Before uploading images to your site, it’s important to make sure that you’re using the right format for the right type of image to help encourage fast downloading.

The three most common image formats are JPEGs, PNGs and GIFs. JPEGs are better used for photographs, PNGs for graphics and illustrations, and GIFs are better used for smaller and simpler images and graphics such as logos and icons.

If you’re an avid user of Adobe Photoshop or Fireworks, there’s is an option to “Save for Web” which will dramatically reduce the size of your images.

An additional route that you can take to shed bites from your images is removing any unnecessary and hidden data. Your images may contain data related to camera and location settings which in most case, serve no benefit to your page or images. Using tools such as Exit Tag Manager will scan and remove any unnecessary pieces of data from your images and as a result, can significantly improve their download speeds.


No File Compression

Compress HTML & CSS to improve page load speed

Pages on your site are made up of various components, specifically HTML, JavaScript, CSS files and of course, images. While these files can significantly slow down your pages, just like images,
they can also be optimised and compressed.

A popular compression tool is Gzip, which will compress HTML, JavaScript and CSS that come in at over 150 bytes. Popular CMS platforms such as WordPress and Joomla won’t compress your CSS files by default, so you can make use of free tools such to minimise their size.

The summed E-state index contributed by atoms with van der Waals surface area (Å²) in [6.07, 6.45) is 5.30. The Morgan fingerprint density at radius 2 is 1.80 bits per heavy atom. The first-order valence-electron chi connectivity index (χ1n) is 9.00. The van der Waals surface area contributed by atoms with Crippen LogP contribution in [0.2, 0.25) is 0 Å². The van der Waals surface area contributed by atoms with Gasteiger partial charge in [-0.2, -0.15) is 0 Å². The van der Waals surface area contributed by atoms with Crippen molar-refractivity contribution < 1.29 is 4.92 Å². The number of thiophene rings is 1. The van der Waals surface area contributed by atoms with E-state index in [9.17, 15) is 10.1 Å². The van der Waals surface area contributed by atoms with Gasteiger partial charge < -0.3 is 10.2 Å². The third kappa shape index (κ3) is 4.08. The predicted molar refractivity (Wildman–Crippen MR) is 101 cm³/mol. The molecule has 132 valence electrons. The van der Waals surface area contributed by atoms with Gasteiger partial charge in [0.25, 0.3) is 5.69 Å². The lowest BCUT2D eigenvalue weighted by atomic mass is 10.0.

As well as compression, you can also optimise these files by removing any unnecessary spaces in the code, and characters such as commas. There may also be some instructional comments or code that may be redundant and taking up too much space. Again, if you have very little experience or knowledge of HTML, JavaScript or CSS, I recommend that you approach you web developer.


Using AMP (Accelerated Mobile Pages) to Improve Page Speed

Accelerated mobile pages exampleEarlier this year, Google started rolling out AMP in mobile search results. If you’re unaware of AMP, it’s an open-source project by Google and Twitter to create super-fast loading pages specifically for mobile devices.

Basically, AMPs operate on trimmed down HTML that’s heavily cached to swiftly return static content to the user’s mobile device. Google rank AMP pages well above the rest in their search results, so you can expect far superior click through rates. To some extent, this is Google’s reward for offering super-fast and easily accessible content on your site.

If your site is based on WordPress, there is a plugin available to enable AMPs and there is more information available here to get you going.

So there you have it! There are many resources and opportunities available to help you generate more leads and engagement from visitors with fast loading pages.

Do you have any tips on how to improve page speed? We’d love to hear from you!